Slideshow

"By the time of the Civil War, black worship in the north and the south
were very different."


Guiding Student Discussion

It is important to emphasize to students that not all African Americans were slaves during the nineteenth century, and that the realities of life in the north and south for blacks, which were quite different, led inevitably to different kinds of religious patterns and organizations. In the north, educated blacks often assimilated very successfully into white culture (exemplified by the poetry of Phillis Wheatley, for example); indeed, that was precisely the goal for many. Thus, their churches most often replicated white evangelical patterns very closely, although they almost always injected an antislavery message into their social work. In the south, where slaves often remained much more isolated from whites, and where the "white church" often seemed like a sham, the invisible institution aided in the retention of many more African practices and beliefs that were incorporated into Christian worship. By the time of the Civil War, then, black worship in the north and the south were very different. [See Primary Sources.]

Ohio Hist. Soc.
Lament of the Slave
"Lament of the Slave," by a "Freedomite," Palladium of Liberty (freedmen's newspaper),
10 July 1844
full image

At this point, students may be tempted both to dismiss northern blacks as mere imitators of white customs and embrace the "authentic" nature of southern black worship, or, if they themselves have deeply held evangelical commitments, they may judge slave worship as hopelessly non-Christian because of its incorporation of African-based music and bodily movement. The challenge is to present the context for both of these styles of worship such that students see why black believers in both the south and the north might have called themselves Christian, and might have practiced Christianity in the ways that they did. How did the social and political circumstances in which they lived shape their religious expression? Why would southern blacks have so closely associated the ideas of spiritual and political freedom, and northern blacks have been more careful to present their views as traditionally Protestant?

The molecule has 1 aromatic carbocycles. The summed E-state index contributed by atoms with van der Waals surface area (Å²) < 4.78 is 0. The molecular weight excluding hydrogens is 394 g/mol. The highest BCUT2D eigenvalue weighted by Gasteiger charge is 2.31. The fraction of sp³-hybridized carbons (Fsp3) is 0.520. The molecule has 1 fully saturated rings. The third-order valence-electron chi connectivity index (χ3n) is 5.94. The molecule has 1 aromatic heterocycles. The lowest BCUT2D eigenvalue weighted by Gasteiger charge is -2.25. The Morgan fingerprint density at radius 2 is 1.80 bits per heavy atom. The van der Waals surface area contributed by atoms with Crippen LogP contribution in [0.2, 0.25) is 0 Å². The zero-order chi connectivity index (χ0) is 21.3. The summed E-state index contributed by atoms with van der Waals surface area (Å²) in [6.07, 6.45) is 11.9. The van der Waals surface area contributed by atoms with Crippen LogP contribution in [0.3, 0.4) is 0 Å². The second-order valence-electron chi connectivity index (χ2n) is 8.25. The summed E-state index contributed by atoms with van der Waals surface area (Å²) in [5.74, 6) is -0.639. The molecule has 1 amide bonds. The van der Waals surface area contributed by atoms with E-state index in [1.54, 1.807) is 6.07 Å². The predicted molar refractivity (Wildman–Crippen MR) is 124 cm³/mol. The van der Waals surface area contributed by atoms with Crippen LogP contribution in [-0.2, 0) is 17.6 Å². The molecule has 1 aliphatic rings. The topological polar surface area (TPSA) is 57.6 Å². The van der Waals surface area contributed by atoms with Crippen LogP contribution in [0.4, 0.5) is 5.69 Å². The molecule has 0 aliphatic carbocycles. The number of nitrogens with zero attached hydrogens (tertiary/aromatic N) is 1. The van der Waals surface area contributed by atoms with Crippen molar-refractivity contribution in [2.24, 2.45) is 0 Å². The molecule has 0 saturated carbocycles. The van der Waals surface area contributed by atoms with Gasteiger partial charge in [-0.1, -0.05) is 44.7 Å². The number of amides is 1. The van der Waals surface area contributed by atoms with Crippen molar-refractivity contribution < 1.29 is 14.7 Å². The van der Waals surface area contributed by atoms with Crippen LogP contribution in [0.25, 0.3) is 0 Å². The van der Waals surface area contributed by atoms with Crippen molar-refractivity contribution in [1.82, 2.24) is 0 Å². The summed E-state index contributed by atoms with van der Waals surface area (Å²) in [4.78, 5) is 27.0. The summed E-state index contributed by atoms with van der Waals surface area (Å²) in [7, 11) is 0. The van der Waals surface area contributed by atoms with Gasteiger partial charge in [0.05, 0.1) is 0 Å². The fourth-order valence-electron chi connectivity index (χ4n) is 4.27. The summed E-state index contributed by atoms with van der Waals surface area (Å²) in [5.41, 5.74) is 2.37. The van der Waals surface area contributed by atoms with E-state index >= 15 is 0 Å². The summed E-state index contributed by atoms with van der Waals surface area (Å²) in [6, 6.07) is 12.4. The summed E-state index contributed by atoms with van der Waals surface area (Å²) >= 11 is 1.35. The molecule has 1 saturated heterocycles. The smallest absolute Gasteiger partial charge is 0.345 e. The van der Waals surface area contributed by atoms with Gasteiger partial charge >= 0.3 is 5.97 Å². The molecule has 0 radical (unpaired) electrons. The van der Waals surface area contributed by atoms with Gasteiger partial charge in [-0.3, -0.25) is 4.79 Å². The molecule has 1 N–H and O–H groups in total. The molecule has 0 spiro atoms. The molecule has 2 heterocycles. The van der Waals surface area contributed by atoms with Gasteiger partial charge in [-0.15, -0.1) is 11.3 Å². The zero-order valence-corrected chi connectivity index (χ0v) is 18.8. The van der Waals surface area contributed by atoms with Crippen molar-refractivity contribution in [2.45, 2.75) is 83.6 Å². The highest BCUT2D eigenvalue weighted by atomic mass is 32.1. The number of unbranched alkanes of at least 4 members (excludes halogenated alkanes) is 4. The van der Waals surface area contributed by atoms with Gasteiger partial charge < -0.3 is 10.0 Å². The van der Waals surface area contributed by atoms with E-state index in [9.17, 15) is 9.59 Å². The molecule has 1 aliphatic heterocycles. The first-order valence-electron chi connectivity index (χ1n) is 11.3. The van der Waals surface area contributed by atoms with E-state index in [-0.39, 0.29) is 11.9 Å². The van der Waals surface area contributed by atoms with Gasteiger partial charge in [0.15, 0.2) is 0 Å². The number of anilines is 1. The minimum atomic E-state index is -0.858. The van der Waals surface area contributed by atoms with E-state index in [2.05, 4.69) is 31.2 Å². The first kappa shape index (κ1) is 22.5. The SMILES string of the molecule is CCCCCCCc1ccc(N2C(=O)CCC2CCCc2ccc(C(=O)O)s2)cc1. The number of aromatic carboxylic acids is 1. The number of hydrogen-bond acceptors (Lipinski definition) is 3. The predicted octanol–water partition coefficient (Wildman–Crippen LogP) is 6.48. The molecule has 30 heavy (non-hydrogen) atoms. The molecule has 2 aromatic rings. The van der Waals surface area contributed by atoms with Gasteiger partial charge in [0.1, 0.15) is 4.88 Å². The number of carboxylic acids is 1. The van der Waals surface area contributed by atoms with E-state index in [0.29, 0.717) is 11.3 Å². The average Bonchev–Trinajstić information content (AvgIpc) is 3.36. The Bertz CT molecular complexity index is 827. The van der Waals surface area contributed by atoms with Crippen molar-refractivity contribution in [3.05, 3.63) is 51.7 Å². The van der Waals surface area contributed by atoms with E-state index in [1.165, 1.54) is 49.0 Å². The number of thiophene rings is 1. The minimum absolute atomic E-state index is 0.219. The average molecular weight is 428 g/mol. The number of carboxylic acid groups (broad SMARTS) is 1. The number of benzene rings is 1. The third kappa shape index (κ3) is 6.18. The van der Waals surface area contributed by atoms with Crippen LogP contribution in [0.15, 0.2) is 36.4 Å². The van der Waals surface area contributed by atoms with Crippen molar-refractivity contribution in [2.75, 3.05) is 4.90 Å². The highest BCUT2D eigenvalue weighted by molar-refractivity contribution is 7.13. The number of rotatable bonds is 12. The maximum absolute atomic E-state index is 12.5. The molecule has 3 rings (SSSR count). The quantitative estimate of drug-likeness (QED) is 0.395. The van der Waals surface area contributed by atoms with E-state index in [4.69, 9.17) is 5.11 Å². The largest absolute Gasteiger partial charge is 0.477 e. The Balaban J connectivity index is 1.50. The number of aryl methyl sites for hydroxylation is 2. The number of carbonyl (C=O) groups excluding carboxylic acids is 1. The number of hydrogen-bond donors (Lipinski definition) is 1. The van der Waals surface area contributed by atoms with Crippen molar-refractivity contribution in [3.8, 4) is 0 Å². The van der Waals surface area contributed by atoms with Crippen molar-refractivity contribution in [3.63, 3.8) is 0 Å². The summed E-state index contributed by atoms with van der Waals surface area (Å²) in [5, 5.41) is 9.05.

Aside from the obvious differences between northern and southern blacks, students may be fascinated, or utterly baffled, by the motivations of both blacks and whites in the South. Why would white owners have wanted to convert slaves to Christianity? What advantages and disadvantages would conversion have held for them? What tensions might revivalism have raised between slaves, white owners, and evangelical ministers? Why would slaves have wanted to adopt the religion of their masters? What did it mean, in practical terms, to be both spiritually free yet still owned as property? Finally, the big question: Was evangelical religion ultimately a positive thing for blacks, both southern and northern, or did it only help to make them obedient in the face of white oppression?


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The Foreign Missionary Movement | American Jewish Experience through the 19th Century | Mormonism and the American Mainstream | Evangelicalism, Revivalism, and the Second Great Awakening | Evangelicalism as a Social Movement | American Abolitionism and Religion
Religion in the Civil War: The Southern Perspective | Religion in the Civil War: The Northern Perspective
| African American Christianity, Pt. I | African American Christianity, Pt. II |
Roman Catholics and Immigration in 19th Century America |
19th Century Links